A government shutdown seemed guaranteed late Friday after a short-term spending bill failed to advance due to opposition from Democrats and some Republicans.
The bill to keep the government open through Feb. 16 collapsed just after 10 p.m. after a vote to end debate failed to garner the necessary 60 votes in the Senate. With the midnight deadline approaching, lawmakers had not agreed to an alternative plan and were expected to leave Capitol Hill for the night.
Republicans had insisted on a four-week funding extension that included a six-year authorization for the Children’s Health Insurance Program and delayed several health-care taxes. Senate Democrats called for a funding extension of several days that would allow more time for negotiations over the legal status of immigrants brought to the United States illegally as children, known as “dreamers.”
The last shutdown, in 2013, lasted for 16 days as Republicans tried unsuccessfully to force changes to the Affordable Care Act. A government shutdown causing employee furloughs has never occurred under unified party control of Congress and the White House.
Friday’s vote followed a day lacking the tense discussions and spirited closed-door meetings that typically precede important legislative deadlines. While President Trump met with Senate Minority Leader Charles E. Schumer (D-N.Y.) about a possible deal on Friday afternoon, their discussion produced no resolution, and Trump quickly reaffirmed his support for the GOP spending plan to keep agencies open for 30 days.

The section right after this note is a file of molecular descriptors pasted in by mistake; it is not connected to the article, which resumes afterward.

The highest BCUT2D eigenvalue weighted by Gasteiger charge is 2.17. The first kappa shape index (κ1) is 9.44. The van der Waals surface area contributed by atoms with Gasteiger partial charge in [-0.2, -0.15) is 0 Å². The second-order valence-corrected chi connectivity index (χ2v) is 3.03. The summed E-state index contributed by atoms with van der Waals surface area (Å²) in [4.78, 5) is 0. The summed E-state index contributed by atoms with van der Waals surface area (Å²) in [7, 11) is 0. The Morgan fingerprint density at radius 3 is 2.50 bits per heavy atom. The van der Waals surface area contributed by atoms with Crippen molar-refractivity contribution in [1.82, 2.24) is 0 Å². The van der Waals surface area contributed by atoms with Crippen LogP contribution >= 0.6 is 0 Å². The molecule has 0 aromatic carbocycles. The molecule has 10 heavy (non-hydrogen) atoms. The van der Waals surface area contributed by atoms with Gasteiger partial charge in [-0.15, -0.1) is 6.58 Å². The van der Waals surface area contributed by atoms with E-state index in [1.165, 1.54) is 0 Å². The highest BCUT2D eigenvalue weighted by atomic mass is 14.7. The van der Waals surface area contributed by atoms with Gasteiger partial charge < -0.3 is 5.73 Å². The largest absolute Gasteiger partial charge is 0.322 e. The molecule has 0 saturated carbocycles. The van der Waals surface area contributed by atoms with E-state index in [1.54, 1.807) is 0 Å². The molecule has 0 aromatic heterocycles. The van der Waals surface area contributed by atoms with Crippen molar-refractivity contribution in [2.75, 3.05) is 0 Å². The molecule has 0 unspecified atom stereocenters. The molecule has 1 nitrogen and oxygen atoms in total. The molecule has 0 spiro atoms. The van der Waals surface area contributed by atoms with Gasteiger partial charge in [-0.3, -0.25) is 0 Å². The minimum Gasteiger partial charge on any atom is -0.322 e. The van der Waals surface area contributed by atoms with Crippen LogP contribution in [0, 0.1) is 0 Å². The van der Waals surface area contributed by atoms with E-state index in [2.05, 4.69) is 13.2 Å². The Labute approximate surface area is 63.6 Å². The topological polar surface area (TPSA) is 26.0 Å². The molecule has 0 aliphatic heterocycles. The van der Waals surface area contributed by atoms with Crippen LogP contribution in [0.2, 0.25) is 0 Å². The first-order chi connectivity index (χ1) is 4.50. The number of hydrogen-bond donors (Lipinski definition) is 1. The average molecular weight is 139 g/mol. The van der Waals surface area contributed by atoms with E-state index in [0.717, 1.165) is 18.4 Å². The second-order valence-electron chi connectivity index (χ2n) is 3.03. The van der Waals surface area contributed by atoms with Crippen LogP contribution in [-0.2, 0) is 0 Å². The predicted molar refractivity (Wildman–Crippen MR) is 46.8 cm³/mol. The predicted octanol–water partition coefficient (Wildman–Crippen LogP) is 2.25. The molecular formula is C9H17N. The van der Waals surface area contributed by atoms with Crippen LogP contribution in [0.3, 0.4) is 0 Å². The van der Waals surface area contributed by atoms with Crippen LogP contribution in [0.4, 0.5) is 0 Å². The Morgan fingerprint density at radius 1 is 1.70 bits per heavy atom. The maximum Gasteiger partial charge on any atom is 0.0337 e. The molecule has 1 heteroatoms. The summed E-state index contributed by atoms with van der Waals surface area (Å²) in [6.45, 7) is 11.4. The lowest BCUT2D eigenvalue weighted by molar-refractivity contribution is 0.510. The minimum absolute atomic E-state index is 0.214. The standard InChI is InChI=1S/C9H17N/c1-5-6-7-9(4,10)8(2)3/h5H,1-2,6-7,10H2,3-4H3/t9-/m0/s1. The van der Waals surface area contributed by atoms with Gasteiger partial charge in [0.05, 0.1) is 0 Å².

On the Senate floor, Finance Committee Chairman Orrin G. Hatch (R-Utah) let his frustration with the stalemate show in an unusually frank comment.
“This is the greatest country in the world, but we do have some really stupid people representing it from time to time,” he said. “I probably have gone too far saying that, but it’s true and it’s disappointing to me.”
Trump and the Republicans, who control all levers of government, faced the possibility of a shutdown on the first anniversary of his inauguration. According to a new Washington Post-ABC News poll, Americans by a 20-point margin blame Trump and the GOP over Democrats if the government closes.
At the White House, Trump delayed his departure for his Mar-a-Lago resort in Florida. The president had intended to leave Washington late Friday afternoon ahead of a lavish celebration of his first year in office that is planned for Saturday night.
With the House scheduled to be out of session next week, several leaders had planned trips abroad. Vice President Pence left for Israel and Egypt on Friday, Ryan was scheduled to visit Iraq, and House Majority Leader Kevin McCarthy (R-Calif.) and House Freedom Caucus Chairman Mark Meadows (R-N.C.) were to accompany Trump to the World Economic Forum in the Swiss resort village of Davos.